Prevalence of vitamin D insufficiency in Qatar: a systematic review

  • Alaa Badawi
    Public Health Consultant Supreme Council of Health Doha, Qatar Research Scientist and Chronic Disease Research Program Lead Public Health Agency of Canada, Qatar
  • Paul Arora
    None, Canada
  • Eman Sadoun
    Affiliation not present
  • Al-Anoud Al-Thani
    Affiliation not present
  • Mohamed H. Al Thani
    Affiliation not present


Qatar has a high burden of chronic diseases including obesity, cardiovascular disease and type 2 diabetes mellitus. Low serum vitamin D levels have been implicated in the development and progression of a range of these chronic conditions. The prevalence of vitamin D insufficiency or deficiency in the general population of Qatar has still not been investigated. The aim of this study was to carry out a systematic review of published studies documenting the prevalence of vitamin D insufficiency or deficiency in the Qatari population. A search strategy was developed for online databases (PubMed, Ovid MEDLINE, Embase and Embase Classic) between 1980 to the last week of August 2012, and bibliographies of the included studies were further searched for additional reports. Search terms used were QATAR and VITAMIN D. Studies reporting the serum levels of vitamin D in several Qatari sub-populations were identified. Weighted-average vitamin D serum levels and prevalence of low vitamin D status (<75 nmol/L) were calculated. Subgroup analysis was carried out by age. The quality of each study was evaluated according to four criteria: national representativeness, representation of males and females, the sample size, and the sampling protocol. A total of 16 relevant publications were identified, and 8 of these (reporting from 7 unique studies) met our inclusion and exclusion criteria with a total number of 1,699 Qatari subjects. The pooled sample size weighted-average vitamin D concentration (±SD) was 45.3±14.3 nmol/L (95% CI: 44.6-46.0; range 29.2-66.9 nmol/L). The weighted-average prevalence of low vitamin D status was 90.4% (95% CI: 90.1-91.0; range 83%-91%). Age was inversely correlated with vitamin D levels and directly with its insufficiency/deficiency prevalence. There have only been a few studies on the prevalence of low vitamin D in Qatar a very high prevalence of vitamin D insufficiency/deficiency in Qatar that increases with age has been suggested. The present report underlines the need to develop a nationally representative study to further evaluate vitamin D status in Qatar. Given the growing evidence of the role of vitamin D in chronic disease, this study could help develop public health strategies for disease prevention in Qatar.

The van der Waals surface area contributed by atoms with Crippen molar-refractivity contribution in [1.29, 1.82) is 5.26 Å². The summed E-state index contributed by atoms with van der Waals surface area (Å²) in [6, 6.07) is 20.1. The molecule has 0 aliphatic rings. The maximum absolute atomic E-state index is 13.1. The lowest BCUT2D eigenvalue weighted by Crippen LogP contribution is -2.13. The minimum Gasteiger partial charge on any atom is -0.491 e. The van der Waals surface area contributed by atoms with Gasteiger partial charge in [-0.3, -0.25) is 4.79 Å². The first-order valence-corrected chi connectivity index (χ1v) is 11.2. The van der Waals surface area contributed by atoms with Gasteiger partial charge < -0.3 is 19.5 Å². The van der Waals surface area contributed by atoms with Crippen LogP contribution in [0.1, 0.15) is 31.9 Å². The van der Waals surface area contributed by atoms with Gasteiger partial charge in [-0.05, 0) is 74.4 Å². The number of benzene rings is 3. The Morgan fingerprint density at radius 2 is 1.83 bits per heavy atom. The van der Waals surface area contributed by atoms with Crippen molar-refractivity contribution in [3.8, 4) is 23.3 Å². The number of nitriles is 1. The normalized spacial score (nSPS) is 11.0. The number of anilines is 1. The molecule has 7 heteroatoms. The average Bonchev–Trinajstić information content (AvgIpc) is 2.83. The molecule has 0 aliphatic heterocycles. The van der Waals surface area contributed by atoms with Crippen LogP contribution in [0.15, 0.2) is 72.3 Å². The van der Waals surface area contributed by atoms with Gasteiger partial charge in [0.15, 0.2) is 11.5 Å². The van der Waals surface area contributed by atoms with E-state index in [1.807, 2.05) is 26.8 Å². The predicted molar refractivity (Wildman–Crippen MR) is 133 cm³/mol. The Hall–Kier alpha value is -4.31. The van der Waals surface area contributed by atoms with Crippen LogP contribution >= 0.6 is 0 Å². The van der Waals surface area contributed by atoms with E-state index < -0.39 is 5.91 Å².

Qatar, vitamin D, prevalence, prevention, public health, systematic review